Allan Kardec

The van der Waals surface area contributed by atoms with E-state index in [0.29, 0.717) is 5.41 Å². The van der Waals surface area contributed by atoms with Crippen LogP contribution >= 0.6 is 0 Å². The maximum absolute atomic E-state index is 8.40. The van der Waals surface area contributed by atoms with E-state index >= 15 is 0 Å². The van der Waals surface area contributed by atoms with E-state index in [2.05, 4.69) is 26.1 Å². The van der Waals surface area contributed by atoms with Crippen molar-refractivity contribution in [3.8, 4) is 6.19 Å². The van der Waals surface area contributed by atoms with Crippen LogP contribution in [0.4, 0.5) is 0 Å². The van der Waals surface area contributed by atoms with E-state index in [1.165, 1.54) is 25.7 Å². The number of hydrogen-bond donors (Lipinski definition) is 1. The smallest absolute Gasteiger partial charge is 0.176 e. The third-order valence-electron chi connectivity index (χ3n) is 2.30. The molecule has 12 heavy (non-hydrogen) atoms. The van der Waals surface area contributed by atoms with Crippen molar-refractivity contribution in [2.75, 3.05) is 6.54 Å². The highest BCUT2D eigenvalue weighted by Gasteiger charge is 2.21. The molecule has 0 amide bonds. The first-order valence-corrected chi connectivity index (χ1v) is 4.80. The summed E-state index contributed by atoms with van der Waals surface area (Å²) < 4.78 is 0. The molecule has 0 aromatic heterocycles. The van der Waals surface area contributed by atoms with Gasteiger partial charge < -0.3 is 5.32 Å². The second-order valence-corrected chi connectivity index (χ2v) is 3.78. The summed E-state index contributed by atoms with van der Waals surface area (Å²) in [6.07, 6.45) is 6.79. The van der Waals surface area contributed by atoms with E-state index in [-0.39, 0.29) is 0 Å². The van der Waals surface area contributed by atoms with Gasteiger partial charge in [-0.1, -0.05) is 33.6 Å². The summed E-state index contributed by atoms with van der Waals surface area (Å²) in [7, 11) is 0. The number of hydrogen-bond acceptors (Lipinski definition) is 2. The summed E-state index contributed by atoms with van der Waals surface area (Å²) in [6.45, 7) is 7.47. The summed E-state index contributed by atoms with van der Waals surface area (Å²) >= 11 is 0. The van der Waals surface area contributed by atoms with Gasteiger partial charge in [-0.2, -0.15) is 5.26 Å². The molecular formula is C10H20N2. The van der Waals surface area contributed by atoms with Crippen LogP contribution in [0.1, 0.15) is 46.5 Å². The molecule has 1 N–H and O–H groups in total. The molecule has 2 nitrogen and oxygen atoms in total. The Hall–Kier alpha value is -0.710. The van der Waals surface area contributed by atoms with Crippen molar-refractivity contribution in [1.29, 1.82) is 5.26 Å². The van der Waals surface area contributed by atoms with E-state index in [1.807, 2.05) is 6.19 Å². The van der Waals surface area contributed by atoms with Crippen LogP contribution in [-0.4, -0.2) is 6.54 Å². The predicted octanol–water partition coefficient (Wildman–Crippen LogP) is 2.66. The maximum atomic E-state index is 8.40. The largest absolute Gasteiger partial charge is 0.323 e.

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8. This system is open to a variety of objections, of which the principal are the following: — It being impossible to conceive Divinity without the infinitude of God’s perfections, how can a Perfect Whole be formed of parts so imperfect as we see them to be, and having so great a need of progression? These parts being subjected to the law of progress, it follows that God must also progress incessantly; and, if God has been progressing from all eternity, it also follows that God must formerly have been very imperfect. But how is it possible that an imperfect being, made up of wills and ideas so widely divergent from one another, should have been able to conceive the harmonious laws, so admirable in their unity, wisdom, and forethought, that govern the universe? If all souls are portions of the Divinity, all of them must have concurred in establishing the laws of nature; how comes it, then, that they are perpetually murmuring against those laws which, according to this doctrine, are of their own inventing? No theory can be accepted as true unless it can both satisfy our reason and furnish a rational explanation of all the facts with which it deals; if it is belied by a single one of those facts, it cannot be true.

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